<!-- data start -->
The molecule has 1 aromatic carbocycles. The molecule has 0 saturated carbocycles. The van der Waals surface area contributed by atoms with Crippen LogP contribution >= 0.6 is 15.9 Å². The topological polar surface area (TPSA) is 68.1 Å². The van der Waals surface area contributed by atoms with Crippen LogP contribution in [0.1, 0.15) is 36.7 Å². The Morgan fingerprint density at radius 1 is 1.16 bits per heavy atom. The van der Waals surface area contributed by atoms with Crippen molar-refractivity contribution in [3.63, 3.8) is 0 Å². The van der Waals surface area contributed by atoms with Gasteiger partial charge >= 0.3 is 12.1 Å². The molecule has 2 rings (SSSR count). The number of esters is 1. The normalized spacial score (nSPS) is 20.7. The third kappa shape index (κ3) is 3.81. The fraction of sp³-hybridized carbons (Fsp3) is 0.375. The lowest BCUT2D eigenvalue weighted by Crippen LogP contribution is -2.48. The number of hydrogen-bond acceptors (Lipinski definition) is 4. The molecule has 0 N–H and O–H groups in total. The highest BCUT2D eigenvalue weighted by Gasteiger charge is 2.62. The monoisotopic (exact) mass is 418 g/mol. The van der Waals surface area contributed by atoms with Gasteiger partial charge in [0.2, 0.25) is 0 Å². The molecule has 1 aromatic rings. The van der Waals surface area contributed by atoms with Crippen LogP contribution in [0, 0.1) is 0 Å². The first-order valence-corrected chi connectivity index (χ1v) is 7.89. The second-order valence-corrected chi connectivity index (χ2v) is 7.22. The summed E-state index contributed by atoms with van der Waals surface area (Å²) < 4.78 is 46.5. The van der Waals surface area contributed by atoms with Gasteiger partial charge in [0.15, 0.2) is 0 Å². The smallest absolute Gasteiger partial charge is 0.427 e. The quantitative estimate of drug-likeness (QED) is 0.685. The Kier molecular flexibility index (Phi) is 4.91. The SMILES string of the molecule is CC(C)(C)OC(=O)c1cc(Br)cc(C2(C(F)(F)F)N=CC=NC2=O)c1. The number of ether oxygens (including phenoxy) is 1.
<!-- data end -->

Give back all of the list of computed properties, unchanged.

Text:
The molecule has 1 aromatic carbocycles. The molecule has 0 saturated carbocycles. The van der Waals surface area contributed by atoms with Crippen LogP contribution >= 0.6 is 15.9 Å². The topological polar surface area (TPSA) is 68.1 Å². The van der Waals surface area contributed by atoms with Crippen LogP contribution in [0.1, 0.15) is 36.7 Å². The Morgan fingerprint density at radius 1 is 1.16 bits per heavy atom. The van der Waals surface area contributed by atoms with Crippen molar-refractivity contribution in [3.63, 3.8) is 0 Å². The van der Waals surface area contributed by atoms with Gasteiger partial charge >= 0.3 is 12.1 Å². The molecule has 2 rings (SSSR count). The number of esters is 1. The normalized spacial score (nSPS) is 20.7. The third kappa shape index (κ3) is 3.81. The fraction of sp³-hybridized carbons (Fsp3) is 0.375. The lowest BCUT2D eigenvalue weighted by Crippen LogP contribution is -2.48. The number of hydrogen-bond acceptors (Lipinski definition) is 4. The molecule has 0 N–H and O–H groups in total. The highest BCUT2D eigenvalue weighted by Gasteiger charge is 2.62. The monoisotopic (exact) mass is 418 g/mol. The van der Waals surface area contributed by atoms with Gasteiger partial charge in [0.2, 0.25) is 0 Å². The molecule has 1 aromatic rings. The van der Waals surface area contributed by atoms with Crippen LogP contribution in [0, 0.1) is 0 Å². The first-order valence-corrected chi connectivity index (χ1v) is 7.89. The second-order valence-corrected chi connectivity index (χ2v) is 7.22. The summed E-state index contributed by atoms with van der Waals surface area (Å²) < 4.78 is 46.5. The van der Waals surface area contributed by atoms with Gasteiger partial charge in [0.15, 0.2) is 0 Å². The smallest absolute Gasteiger partial charge is 0.427 e. The quantitative estimate of drug-likeness (QED) is 0.685. The Kier molecular flexibility index (Phi) is 4.91. The SMILES string of the molecule is CC(C)(C)OC(=O)c1cc(Br)cc(C2(C(F)(F)F)N=CC=NC2=O)c1. The number of ether oxygens (including phenoxy) is 1.